Dr. Heitler on relationship compatibility

All couples sometimes have different viewpoints and struggle with relationship compatibility. All couples, especially in the early years of marriage, discover their first problems in marriage–areas where his way and her way differ. The challenge of become fully successful marriage partners is to be able to talk over each of those differences with the goal of creating an our way, a plan of action that truly works well for both partners. Even if you consider yourselves very compatible, differing viewpoints are especially likely to arise in the courtship, engagement, wedding planning, and first-year stages of a relationship, when couples are first making decisions together. These decision-points offer excellent opportunities to practice building our way solutions.

relationship compatibility dealing with differences
Apples and oranges? Relationship compatibility is how you deal with differences

Let’s take a simple (fictional) example. In Louise’s family, birthdays were a big deal, so her expectation is that there will be a whole lot of fuss and specialness about her birthday celebration. In Chad’s family, by contrast, people at most offered a pleasant “Happy birthday!” When Louise’s birthday comes along, she’s at risk for feeling disappointed if Chad handles her birthday the way that his family of origin would have—with words only. The initial irritation or hurt Louise would feel signals that she and Chad have a his way/her way conflict they need to talk over to increase their relationship compatibility. Their challenge then is to create an our way responsive to both of their concerns.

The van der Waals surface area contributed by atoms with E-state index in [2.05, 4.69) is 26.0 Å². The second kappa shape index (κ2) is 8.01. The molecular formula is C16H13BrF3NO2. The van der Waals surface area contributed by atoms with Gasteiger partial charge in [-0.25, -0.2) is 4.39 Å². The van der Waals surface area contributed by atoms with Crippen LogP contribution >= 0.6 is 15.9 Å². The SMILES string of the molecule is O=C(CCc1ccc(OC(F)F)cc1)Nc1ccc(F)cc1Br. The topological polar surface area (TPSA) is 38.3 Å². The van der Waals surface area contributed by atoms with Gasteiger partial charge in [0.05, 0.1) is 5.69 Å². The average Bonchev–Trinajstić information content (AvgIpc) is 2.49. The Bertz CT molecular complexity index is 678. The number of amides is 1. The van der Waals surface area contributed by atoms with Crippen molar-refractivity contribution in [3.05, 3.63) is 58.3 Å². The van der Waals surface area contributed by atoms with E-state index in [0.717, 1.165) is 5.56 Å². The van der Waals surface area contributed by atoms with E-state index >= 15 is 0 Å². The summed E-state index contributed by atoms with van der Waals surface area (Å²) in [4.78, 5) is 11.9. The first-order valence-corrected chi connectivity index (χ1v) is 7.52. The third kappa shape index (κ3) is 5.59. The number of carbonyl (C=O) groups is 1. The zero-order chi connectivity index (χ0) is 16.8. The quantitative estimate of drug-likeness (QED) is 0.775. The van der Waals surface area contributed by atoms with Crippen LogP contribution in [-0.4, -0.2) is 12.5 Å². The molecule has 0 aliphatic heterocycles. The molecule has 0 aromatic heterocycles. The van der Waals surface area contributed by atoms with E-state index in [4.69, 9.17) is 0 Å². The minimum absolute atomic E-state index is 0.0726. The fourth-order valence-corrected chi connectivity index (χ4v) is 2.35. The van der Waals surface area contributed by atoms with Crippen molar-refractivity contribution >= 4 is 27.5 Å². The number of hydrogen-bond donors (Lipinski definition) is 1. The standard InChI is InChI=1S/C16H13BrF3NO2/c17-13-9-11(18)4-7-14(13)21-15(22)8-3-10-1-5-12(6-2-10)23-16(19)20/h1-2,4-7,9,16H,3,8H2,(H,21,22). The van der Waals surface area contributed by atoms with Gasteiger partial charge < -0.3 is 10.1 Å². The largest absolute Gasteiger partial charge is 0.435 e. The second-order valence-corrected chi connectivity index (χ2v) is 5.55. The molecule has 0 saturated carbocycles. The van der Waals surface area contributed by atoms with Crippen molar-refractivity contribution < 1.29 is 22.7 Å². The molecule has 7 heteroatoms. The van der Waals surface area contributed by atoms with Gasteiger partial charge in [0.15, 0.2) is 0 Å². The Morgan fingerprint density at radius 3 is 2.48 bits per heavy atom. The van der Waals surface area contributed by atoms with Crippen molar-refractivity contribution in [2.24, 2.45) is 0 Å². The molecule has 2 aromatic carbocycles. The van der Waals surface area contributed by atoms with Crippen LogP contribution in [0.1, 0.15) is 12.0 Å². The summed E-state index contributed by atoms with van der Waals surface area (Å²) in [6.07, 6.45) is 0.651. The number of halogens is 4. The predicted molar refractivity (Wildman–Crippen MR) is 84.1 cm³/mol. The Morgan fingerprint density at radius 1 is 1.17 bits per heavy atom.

Louise and Chad’s solution? Louise would become the choreographer of all their birthday celebrations, hers and her husband’s. Chad then would be glad to join in. He’d be glad to join her on shopping trips to pick out presents, and also offered to take out his banjo to enhance their celebrations with music. This new our way to celebrate birthdays delighted them both!

Relationship compatibility does not mean having the same viewpoints as your spouse and never having any arguments; rather, it is the ability to make decisions that work around areas in which you are not compatible. Even the most opposite-seeming couples can have healthy relationships as long as their communication in marriage skills are top-notch. In addition, more our way action means less feelings of sacrifice and resentment for both spouses–you both get what you want! Power of Two offers some fun activities to help you learn how to find our way solutions–also known as win-win solutions. Check them out!

Dr. Susan Heitler, Ph.D.
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